Mahshi Wara’ Enab
A recipe from our friend Heba Saleh of Mideats.com:
Whenever I tell anyone that I’m originally from Egypt and that I love to cook, the first question is usually: “Do you ever make stuffed grape/vine leaves (wara’ enab in Arabic)?” I smile; how could I not have made this old-time favorite? It’s almost in every Mediterranean culture to know the craft of making this gourmet masterpiece from the simple scraps – loose vine leaves, rice, and ground bits of meat. And a masterpiece it is – it’s one of my favorite meals of all time! Even my grandparents listed it as one of their favorite meals. Egyptians have likely borrowed the idea of stuffing grape vine leaves from their Greek neighbors who have purportedly been rolling for centuries.
In Egypt, most people cook it with beef, but when Christians fast from meat during Lent or Advent, they sometimes make a vegetarian version, which is sometimes served cold. When there’s no meat, we play up the rice with extra spices like dill or mint. It’s a rule: no meat, more spices. Some people even add tomato sauce to the vegetarian version which lacks the flavor-giving chicken or meat broth. But most Egyptians I know prefer the meaty version, in which they add only a pinch of salt and pepper, and rely on the broth to impart most of the hearty flavor.
We’ve also adopted a version of the tzatziki sauce (yogurt sauce) over dolamades tradition from the Greeks. The Egyptian yogurt sauce is simply made by mixing creamy Greek yogurt, chopped cucumber, crushed fresh mint, a minced clove of garlic, olive oil, salt and pepper. The mixture subtly complements and highlights the rich taste of the meaty leaves. Some Egyptians who appreciate an even richer sauce on their stuffed grape leaves make a sauce called tarbiya, a variation of the Greek avgolemono, made from egg with lemon (beida bi-lemoune) mixed with broth and heated till it thickens. I haven’t tried making it yet, but it sure sounds delicious!
Without further ado, here’s the recipe that has been passed from one generation to the next in my Egyptian household. Simple, but delicious. And once you get the process down, it should take you no more than an hour to roll a hundred leaves.
Prep Time: 30 minutes to prepare the filling and an hour to roll the leaves
Cook Time: 35-40 minutes
one 1-lb. jar of brine-preserved Grape (vine) Leaves
2 cups Egyptian Rice (sushi rice is a great substitute because it has similar properties – short, thick and gets a bit sticky when it’s cooked)
1 lb. organic, grass-fed Ground Beef
2 cups homemade Chicken or Beef stock (you may use water if you’re out of stock, but the taste won’t be nearly as rich)
2 yellow Onions, finely chopped
2 tablespoons Grass-fed Organic Ghee
juice of half a Lemon
unrefined mineral salt and freshly ground black pepper
Open the jar of grape leaves, unroll the bunch of leaves, and thoroughly rinse under running water to remove most of the packaging liquid. Place on a strainer to drain.
For the filling: In a bowl, add 2 cups of uncooked rice, 1 lb. of organic ground beef, 2 thinly-diced onions, 2 tablespoons of ghee, salt and pepper, and mix well using a large fork to make sure all ingredients are well integrated.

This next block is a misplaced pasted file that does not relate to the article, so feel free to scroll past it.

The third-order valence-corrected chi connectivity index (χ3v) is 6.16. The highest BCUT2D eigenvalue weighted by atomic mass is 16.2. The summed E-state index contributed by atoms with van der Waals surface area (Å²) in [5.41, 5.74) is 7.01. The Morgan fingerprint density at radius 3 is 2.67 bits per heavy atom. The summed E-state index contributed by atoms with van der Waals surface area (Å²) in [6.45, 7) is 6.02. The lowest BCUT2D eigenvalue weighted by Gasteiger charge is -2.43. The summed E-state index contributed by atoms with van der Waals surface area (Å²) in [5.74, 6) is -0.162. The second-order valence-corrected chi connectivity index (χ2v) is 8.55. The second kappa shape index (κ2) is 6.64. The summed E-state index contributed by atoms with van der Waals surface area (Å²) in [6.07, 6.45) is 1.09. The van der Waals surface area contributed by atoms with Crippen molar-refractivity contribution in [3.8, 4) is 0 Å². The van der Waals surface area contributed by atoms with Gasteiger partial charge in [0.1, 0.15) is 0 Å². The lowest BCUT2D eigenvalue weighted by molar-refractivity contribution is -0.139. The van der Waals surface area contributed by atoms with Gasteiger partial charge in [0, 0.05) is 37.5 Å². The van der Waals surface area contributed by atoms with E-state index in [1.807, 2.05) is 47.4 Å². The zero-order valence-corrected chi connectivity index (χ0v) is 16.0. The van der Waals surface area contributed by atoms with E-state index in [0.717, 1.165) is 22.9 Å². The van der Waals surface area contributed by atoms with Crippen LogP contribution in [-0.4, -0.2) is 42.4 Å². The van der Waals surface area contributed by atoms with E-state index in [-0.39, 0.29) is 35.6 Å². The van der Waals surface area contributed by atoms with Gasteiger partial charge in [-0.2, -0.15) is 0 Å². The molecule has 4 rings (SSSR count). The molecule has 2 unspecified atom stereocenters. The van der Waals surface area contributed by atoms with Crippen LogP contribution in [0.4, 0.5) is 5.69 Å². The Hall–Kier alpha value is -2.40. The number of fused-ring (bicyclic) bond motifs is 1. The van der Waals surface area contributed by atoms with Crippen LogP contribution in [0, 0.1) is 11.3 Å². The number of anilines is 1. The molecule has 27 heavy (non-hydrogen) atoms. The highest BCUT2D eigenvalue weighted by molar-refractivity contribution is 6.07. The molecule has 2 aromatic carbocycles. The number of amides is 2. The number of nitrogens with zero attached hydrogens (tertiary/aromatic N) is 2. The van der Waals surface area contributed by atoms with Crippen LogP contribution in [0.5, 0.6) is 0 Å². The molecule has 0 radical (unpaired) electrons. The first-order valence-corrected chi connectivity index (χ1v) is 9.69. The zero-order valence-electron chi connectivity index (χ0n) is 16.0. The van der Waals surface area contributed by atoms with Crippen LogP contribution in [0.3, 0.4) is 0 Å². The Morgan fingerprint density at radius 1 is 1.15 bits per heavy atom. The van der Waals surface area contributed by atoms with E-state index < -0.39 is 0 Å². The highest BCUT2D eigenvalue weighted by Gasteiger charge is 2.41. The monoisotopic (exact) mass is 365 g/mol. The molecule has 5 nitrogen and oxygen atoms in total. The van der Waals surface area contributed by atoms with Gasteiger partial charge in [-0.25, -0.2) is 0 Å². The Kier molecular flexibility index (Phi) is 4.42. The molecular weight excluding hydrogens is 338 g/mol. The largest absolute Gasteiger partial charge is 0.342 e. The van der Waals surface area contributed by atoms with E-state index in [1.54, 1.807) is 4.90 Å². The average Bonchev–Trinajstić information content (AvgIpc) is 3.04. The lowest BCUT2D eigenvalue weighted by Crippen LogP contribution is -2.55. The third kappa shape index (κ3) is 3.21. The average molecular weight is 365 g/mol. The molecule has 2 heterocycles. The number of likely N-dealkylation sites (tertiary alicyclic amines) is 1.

On a large plate or cutting board, take one grape leaf and place on it about 1 teaspoon of the filling, as shown below:
Then, shape the filling into a cylinder and fold the bottom two sides of the grape leave up as shown:
Fold the right and left sides of the grape leave towards the middle, overlapping one side over the other and pulling in a bit to make sure it’s tightly folded in:
Start rolling the grape leaf upward tightly to close it off:
And there you have it – a nicely wrapped grape leaf…
As you’re wrapping, watch for torn leaves that are unsuitable for stuffing and place them in the bottom of the pot that you will be using to cook the grape leaves.
When you have stuffed and wrapped all the grape leaves, pile them in a circle in the pot:
Pour 2-3 cups of homemade chicken or meat broth to cover at least three-fourth of the pile of grape leaves in the pot. You can also mix the chicken/meat broth with water in whatever proportion to dilute for a lighter version of the dish, and add 2-3 cups of the diluted mix, but you will likely notice a slight difference in taste.
Cover the grape leaves with a heat-proof dish that fits into the pot to keep the leaves from unraveling while cooking. Leave on medium-high heat for a few minutes until the broth starts to boil, then lower the heat to medium-low and cook for about 35-40 minutes until the meat and rice are fully cooked.
Squeeze the juice of one lemon on top and enjoy either hot or cold, alongside tzatziki yogurt sauce or tarbiya if you like.
Stuffed grape leaves may take some time to roll individually, but it is definitely worth it! You can plan to make a bunch and freeze some, uncooked, in a pyrex dish until you’re ready to cook them at a later date (but no more than 3-4 months down the line). If you’re planning a get-together or potluck, consider having a ‘grape leaves rolling party’ where an assembly line of scooping enough filling and rolling can be optimized. Turn on some Middle Eastern music in the background for a little flavor!
This is a delicious dish, especially for all you meat-lovers, and the vegetarian version is also quite a treat. Which one do you plan on making?
Serves about 90 leaves, which feeds 10-15 people